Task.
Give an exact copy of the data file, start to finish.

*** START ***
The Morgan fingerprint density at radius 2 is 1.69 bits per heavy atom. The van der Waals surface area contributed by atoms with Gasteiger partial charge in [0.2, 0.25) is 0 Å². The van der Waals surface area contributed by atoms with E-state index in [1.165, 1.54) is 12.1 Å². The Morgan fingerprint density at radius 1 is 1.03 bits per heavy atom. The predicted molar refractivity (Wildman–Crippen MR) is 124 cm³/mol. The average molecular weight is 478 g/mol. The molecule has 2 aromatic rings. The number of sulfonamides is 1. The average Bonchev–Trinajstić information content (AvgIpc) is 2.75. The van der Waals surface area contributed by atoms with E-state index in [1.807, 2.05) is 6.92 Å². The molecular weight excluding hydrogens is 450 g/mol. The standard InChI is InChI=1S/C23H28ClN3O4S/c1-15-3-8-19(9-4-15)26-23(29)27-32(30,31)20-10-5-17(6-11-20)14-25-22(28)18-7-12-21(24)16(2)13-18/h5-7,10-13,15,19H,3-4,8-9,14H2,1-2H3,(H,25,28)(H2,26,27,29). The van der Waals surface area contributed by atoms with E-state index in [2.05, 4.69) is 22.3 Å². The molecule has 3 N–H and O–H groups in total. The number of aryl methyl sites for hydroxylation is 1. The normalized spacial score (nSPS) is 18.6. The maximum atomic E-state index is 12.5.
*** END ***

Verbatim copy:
The Morgan fingerprint density at radius 2 is 1.69 bits per heavy atom. The van der Waals surface area contributed by atoms with Gasteiger partial charge in [0.2, 0.25) is 0 Å². The van der Waals surface area contributed by atoms with E-state index in [1.165, 1.54) is 12.1 Å². The Morgan fingerprint density at radius 1 is 1.03 bits per heavy atom. The predicted molar refractivity (Wildman–Crippen MR) is 124 cm³/mol. The average molecular weight is 478 g/mol. The molecule has 2 aromatic rings. The number of sulfonamides is 1. The average Bonchev–Trinajstić information content (AvgIpc) is 2.75. The van der Waals surface area contributed by atoms with E-state index in [1.807, 2.05) is 6.92 Å². The molecular weight excluding hydrogens is 450 g/mol. The standard InChI is InChI=1S/C23H28ClN3O4S/c1-15-3-8-19(9-4-15)26-23(29)27-32(30,31)20-10-5-17(6-11-20)14-25-22(28)18-7-12-21(24)16(2)13-18/h5-7,10-13,15,19H,3-4,8-9,14H2,1-2H3,(H,25,28)(H2,26,27,29). The van der Waals surface area contributed by atoms with E-state index in [2.05, 4.69) is 22.3 Å². The molecule has 3 N–H and O–H groups in total. The number of aryl methyl sites for hydroxylation is 1. The normalized spacial score (nSPS) is 18.6. The maximum atomic E-state index is 12.5.